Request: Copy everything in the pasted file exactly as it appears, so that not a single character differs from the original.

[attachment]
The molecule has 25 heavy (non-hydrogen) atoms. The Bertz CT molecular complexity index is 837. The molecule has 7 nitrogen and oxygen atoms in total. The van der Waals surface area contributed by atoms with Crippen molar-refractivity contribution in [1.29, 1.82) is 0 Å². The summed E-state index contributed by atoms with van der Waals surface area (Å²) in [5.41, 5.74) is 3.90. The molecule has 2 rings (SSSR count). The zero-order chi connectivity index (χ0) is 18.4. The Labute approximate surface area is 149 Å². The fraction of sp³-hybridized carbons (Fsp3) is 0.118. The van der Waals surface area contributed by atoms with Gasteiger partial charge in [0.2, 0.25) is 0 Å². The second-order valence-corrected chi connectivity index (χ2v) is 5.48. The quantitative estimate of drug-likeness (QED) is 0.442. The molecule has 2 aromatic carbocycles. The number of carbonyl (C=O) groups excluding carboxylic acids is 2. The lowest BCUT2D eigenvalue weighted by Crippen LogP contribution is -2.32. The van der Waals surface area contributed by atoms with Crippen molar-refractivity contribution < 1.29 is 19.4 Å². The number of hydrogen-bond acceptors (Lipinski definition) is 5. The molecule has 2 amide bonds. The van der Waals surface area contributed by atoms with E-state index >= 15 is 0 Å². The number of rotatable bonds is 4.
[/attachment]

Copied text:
The molecule has 25 heavy (non-hydrogen) atoms. The Bertz CT molecular complexity index is 837. The molecule has 7 nitrogen and oxygen atoms in total. The van der Waals surface area contributed by atoms with Crippen molar-refractivity contribution in [1.29, 1.82) is 0 Å². The summed E-state index contributed by atoms with van der Waals surface area (Å²) in [5.41, 5.74) is 3.90. The molecule has 2 rings (SSSR count). The zero-order chi connectivity index (χ0) is 18.4. The Labute approximate surface area is 149 Å². The fraction of sp³-hybridized carbons (Fsp3) is 0.118. The van der Waals surface area contributed by atoms with Gasteiger partial charge in [0.2, 0.25) is 0 Å². The second-order valence-corrected chi connectivity index (χ2v) is 5.48. The quantitative estimate of drug-likeness (QED) is 0.442. The molecule has 2 aromatic carbocycles. The number of carbonyl (C=O) groups excluding carboxylic acids is 2. The lowest BCUT2D eigenvalue weighted by Crippen LogP contribution is -2.32. The van der Waals surface area contributed by atoms with Crippen molar-refractivity contribution < 1.29 is 19.4 Å². The number of hydrogen-bond acceptors (Lipinski definition) is 5. The molecule has 2 amide bonds. The van der Waals surface area contributed by atoms with E-state index >= 15 is 0 Å². The number of rotatable bonds is 4.